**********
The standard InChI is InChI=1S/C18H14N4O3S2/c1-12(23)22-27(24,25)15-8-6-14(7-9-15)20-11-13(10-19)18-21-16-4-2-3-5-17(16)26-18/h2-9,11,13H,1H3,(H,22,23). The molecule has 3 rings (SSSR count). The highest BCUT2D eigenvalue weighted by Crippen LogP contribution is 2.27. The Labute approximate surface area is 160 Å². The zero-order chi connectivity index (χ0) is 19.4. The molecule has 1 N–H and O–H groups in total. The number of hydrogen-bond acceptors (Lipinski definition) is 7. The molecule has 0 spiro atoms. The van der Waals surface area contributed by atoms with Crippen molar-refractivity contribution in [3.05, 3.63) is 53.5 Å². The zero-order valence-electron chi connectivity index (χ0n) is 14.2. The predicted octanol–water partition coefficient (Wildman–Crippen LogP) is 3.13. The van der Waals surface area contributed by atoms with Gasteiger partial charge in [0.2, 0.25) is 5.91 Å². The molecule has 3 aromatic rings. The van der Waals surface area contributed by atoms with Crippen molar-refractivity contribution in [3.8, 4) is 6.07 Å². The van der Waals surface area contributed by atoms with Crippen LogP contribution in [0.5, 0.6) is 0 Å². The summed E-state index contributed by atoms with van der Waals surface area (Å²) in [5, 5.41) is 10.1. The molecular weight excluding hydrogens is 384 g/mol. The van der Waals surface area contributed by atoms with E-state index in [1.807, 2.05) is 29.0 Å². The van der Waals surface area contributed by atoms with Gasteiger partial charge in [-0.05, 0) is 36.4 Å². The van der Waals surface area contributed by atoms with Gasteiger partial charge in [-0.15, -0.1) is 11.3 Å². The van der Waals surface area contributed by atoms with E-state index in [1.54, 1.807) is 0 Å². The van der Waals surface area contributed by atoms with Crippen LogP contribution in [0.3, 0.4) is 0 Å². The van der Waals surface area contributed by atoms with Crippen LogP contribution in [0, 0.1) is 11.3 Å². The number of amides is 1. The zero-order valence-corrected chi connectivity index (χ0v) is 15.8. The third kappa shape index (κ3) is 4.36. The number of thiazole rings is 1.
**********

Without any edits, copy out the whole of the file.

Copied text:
The standard InChI is InChI=1S/C18H14N4O3S2/c1-12(23)22-27(24,25)15-8-6-14(7-9-15)20-11-13(10-19)18-21-16-4-2-3-5-17(16)26-18/h2-9,11,13H,1H3,(H,22,23). The molecule has 3 rings (SSSR count). The highest BCUT2D eigenvalue weighted by Crippen LogP contribution is 2.27. The Labute approximate surface area is 160 Å². The zero-order chi connectivity index (χ0) is 19.4. The molecule has 1 N–H and O–H groups in total. The number of hydrogen-bond acceptors (Lipinski definition) is 7. The molecule has 0 spiro atoms. The van der Waals surface area contributed by atoms with Crippen molar-refractivity contribution in [3.05, 3.63) is 53.5 Å². The zero-order valence-electron chi connectivity index (χ0n) is 14.2. The predicted octanol–water partition coefficient (Wildman–Crippen LogP) is 3.13. The van der Waals surface area contributed by atoms with Gasteiger partial charge in [0.2, 0.25) is 5.91 Å². The molecule has 3 aromatic rings. The van der Waals surface area contributed by atoms with Crippen molar-refractivity contribution in [3.8, 4) is 6.07 Å². The van der Waals surface area contributed by atoms with Crippen LogP contribution in [0.5, 0.6) is 0 Å². The summed E-state index contributed by atoms with van der Waals surface area (Å²) in [5, 5.41) is 10.1. The molecular weight excluding hydrogens is 384 g/mol. The van der Waals surface area contributed by atoms with E-state index in [1.807, 2.05) is 29.0 Å². The van der Waals surface area contributed by atoms with Gasteiger partial charge in [-0.05, 0) is 36.4 Å². The van der Waals surface area contributed by atoms with Gasteiger partial charge in [-0.15, -0.1) is 11.3 Å². The van der Waals surface area contributed by atoms with E-state index in [1.54, 1.807) is 0 Å². The van der Waals surface area contributed by atoms with Crippen LogP contribution in [0.3, 0.4) is 0 Å². The van der Waals surface area contributed by atoms with Crippen LogP contribution in [0, 0.1) is 11.3 Å². The number of amides is 1. The zero-order valence-corrected chi connectivity index (χ0v) is 15.8. The third kappa shape index (κ3) is 4.36. The number of thiazole rings is 1.